“I love interacting with patients and their families,” she said. “It is so important to me that they find hope, find ways to solve their problems and develop strengths.”

She also practices at Coastal Pediatrics, providing behavioral health care in a pediatric primary care setting.

Dr. Lauerer gives great advice to anyone wanting to pursue nursing as a career.

“Always work hard and develop great mentors,” she said. “And don’t forget to practice good self-care as you are the role models in the community.”

March/April 2017

Teresa J. Kelechi. Featured in The Pulse on Charleston Nurses.


The transfer of medical nursing knowledge from research to patient is paramount for Teresa Kelechi, professor and David and Margaret Clare Endowed Chair at MUSC. With a bachelor of science in nursing from Kent State University, a master of science in nursing from Case Western Reserve University and a Ph.D in nursing from the University of South Carolina, Kelechi has established herself as an expert in the field.

“Having the ability to conduct research that helps patients manage symptoms associated with having skin ulcers is the inspiration to my profession,” she commented.

Currently, Kelechi is affiliated with clinical practices where patients with lower leg problems such as venous insufficiency or diabetes are seen. She talks to them about symptoms and self-management, even inviting them to become part of ongoing studies.

“My plans are to continue to conduct research for preventing and managing a variety of ulcers,” she said. “I also plan to continue teaching Ph.D nursing students about conducting research and mentoring junior nursing faculty.”

Michaela Lewis. Featured in The Pulse on Charleston Nurses.


Michaela Lewis understands how the well-being of children is important to our collective future and the crucial role of nursing in that goal. After earning an associates and a bachelor of science in nursing from Gardner-Webb University, Lewis completed her education with a doctor of nursing practice at MUSC, where she continues to teach full-time.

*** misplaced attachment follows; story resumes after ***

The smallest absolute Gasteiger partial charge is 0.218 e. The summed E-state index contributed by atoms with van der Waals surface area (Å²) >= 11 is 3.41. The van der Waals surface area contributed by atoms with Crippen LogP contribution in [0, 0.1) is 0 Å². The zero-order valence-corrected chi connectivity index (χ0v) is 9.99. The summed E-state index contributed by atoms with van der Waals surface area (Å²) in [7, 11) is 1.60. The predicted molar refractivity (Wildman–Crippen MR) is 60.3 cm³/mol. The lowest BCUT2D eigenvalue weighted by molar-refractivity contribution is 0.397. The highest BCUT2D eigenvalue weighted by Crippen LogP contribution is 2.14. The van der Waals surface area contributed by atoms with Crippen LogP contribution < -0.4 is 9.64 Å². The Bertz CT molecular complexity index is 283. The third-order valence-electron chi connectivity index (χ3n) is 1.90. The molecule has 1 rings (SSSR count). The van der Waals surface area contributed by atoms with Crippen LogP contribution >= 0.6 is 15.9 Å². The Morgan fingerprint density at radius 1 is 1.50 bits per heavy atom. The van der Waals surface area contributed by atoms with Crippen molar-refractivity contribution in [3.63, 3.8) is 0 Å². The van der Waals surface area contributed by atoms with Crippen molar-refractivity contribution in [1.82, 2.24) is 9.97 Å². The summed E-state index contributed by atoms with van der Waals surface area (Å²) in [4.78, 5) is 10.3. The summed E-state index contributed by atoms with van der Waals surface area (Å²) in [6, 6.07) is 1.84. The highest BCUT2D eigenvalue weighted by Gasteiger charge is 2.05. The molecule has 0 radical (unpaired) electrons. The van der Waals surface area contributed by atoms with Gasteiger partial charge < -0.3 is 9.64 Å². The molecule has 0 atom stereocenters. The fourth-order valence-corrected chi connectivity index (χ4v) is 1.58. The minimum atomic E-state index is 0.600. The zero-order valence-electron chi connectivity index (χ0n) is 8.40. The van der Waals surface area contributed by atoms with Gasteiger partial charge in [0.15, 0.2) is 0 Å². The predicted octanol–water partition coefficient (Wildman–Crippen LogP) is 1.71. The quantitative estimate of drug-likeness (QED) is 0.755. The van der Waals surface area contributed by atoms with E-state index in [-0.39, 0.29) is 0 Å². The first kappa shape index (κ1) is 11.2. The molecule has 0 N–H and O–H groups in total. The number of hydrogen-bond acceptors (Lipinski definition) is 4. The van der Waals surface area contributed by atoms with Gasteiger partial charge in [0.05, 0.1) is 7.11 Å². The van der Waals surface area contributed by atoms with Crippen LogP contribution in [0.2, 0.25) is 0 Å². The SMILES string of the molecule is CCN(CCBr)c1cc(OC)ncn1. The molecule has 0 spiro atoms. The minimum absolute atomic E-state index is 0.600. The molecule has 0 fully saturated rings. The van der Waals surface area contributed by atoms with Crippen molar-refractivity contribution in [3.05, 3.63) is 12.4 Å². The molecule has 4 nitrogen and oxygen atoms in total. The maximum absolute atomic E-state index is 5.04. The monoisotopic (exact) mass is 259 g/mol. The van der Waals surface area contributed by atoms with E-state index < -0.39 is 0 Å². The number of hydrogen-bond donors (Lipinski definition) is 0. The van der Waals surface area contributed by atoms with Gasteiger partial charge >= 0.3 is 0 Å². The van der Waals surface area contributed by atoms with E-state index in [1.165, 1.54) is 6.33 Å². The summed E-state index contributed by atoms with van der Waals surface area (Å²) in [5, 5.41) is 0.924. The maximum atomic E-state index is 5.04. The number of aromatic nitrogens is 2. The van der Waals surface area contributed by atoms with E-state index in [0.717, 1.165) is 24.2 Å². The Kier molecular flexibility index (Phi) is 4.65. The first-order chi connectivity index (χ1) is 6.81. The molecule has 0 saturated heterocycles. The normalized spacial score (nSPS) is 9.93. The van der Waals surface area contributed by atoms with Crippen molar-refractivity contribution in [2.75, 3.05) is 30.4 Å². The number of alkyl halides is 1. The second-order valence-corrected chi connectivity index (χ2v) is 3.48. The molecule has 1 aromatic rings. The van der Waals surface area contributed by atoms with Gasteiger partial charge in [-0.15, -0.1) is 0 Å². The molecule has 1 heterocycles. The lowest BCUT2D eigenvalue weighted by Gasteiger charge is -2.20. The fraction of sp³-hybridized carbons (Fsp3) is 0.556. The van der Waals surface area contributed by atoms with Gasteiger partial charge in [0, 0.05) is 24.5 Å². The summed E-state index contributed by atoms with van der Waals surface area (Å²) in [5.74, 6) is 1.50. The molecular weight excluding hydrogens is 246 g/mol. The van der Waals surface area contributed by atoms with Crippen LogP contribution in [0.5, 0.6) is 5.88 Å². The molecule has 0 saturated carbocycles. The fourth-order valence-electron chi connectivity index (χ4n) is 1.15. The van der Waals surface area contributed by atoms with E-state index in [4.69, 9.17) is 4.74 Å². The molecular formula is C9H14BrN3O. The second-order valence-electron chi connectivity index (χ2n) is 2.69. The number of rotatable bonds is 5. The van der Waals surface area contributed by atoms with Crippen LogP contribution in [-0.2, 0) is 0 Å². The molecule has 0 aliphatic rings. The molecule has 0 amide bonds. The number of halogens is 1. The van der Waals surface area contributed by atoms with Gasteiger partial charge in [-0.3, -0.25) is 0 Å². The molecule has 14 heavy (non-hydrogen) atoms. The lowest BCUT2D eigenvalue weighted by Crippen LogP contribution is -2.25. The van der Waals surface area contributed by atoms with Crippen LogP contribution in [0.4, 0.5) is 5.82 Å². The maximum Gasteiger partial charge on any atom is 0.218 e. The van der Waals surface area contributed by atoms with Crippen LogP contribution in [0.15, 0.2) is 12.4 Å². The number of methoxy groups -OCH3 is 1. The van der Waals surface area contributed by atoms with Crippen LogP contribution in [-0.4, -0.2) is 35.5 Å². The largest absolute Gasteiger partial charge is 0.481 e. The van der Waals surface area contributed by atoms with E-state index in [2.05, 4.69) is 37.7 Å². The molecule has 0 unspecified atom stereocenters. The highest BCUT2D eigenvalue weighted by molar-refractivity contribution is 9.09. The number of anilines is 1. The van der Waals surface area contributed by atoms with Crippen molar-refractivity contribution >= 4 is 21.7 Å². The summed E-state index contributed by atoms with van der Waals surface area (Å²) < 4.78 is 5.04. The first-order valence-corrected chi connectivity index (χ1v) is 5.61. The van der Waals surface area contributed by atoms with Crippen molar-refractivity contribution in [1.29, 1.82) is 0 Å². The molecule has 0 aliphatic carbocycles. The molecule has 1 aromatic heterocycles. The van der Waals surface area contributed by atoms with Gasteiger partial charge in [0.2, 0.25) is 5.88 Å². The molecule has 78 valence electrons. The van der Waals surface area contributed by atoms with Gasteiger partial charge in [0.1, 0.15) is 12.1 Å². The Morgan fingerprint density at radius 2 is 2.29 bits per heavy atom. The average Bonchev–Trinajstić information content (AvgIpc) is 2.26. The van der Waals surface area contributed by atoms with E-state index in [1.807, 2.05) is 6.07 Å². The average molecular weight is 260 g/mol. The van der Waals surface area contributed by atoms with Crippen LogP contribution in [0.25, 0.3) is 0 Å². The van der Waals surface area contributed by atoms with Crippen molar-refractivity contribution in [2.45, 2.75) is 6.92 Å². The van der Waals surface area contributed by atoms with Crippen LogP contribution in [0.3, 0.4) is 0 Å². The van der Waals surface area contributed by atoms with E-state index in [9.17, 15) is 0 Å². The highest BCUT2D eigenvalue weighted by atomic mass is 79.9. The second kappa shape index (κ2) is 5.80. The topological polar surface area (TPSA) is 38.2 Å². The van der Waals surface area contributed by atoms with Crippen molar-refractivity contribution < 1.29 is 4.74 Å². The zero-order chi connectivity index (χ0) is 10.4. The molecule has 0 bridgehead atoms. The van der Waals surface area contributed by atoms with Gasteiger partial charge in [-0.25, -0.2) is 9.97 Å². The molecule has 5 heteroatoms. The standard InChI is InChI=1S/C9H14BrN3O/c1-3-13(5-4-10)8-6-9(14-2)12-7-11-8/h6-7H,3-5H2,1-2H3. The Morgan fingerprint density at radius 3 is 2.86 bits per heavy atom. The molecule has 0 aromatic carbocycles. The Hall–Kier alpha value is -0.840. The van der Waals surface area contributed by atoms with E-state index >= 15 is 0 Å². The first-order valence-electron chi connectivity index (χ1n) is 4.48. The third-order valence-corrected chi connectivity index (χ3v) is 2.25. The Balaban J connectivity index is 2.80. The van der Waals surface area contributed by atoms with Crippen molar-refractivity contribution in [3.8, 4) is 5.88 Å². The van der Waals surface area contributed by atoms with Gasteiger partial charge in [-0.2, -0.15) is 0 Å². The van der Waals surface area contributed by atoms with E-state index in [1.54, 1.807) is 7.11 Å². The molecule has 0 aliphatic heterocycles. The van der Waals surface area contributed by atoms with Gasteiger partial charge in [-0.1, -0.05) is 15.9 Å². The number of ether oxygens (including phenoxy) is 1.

“As an instructor, I use knowledge gathered from research, current evidence-based guidelines and personal experience,” she said. “I serve as a mentor and resource for students as they enter the acute care setting and initiate interactions with pediatric patients and families.”

Lewis feels strongly about her role in teaching young nurses to care for children.

“I am a sieve through which caregivers of children may filter information and, with that information, make informed decisions,” she said. “Children, upon whom the future of our nation and world rest, deserve every advantage and opportunity.”

Amelia (Amy) Joseph. Featured in The Pulse on Charleston Nurses.


A suggestion by her guidance counselor kindled Amelia Joseph’s career in nursing. After receiving her bachelor of science in nursing from Southern Connecticut State University, she finished her education in the Lowcountry, getting her masters in business administration from The Citadel and earning her Ph.D at the University of South Carolina. Since then, she has built an extensive career in nursing.

“I’ve worked in a variety of different clinical settings, mostly as a nurse manager, and finished my career here in Charleston as an associate nurse executive,” she said.

Throughout Joseph’s years as a nurse, she has made great efforts to care for patients individually and without judgment. “I believe that family, whatever that means to the patient, is an extension of the patient,” she explained. “I believe that you never treat a patient in a vacuum, but, rather, you treat the patient as well as his or her family.”

Joseph is currently the department head for the Swain Department of Nursing at The Citadel.

Jill Deaton. Featured in The Pulse on Charleston Nurses.


While working for a company that manufactured hospital beds, Jill Deaton was inspired by studying how these beds prevented injury. She then decided to go back to school, attending Trident Technical College to earn an associates degree in nursing.

“I wanted to be a part of that healing process,” she said. “I worked in a couple of hospitals and soon found my passion – home health nursing.”

Deaton continues her mission today as an RN case manager for Amedisys Home Health, where she takes pride in changing the lives of her patients for the better.

“Seeing my patients’ smiles when I walk in their door and knowing they feel comforted and reassured when I leave is the ultimate reward,” she pointed out. As for future goals, Deaton plans to concentrate her efforts on being an educator and assisting other nurses who choose to work in home treatment.

Information you submit on the web site will be sent to one of our medical partners to complete the service you have requested.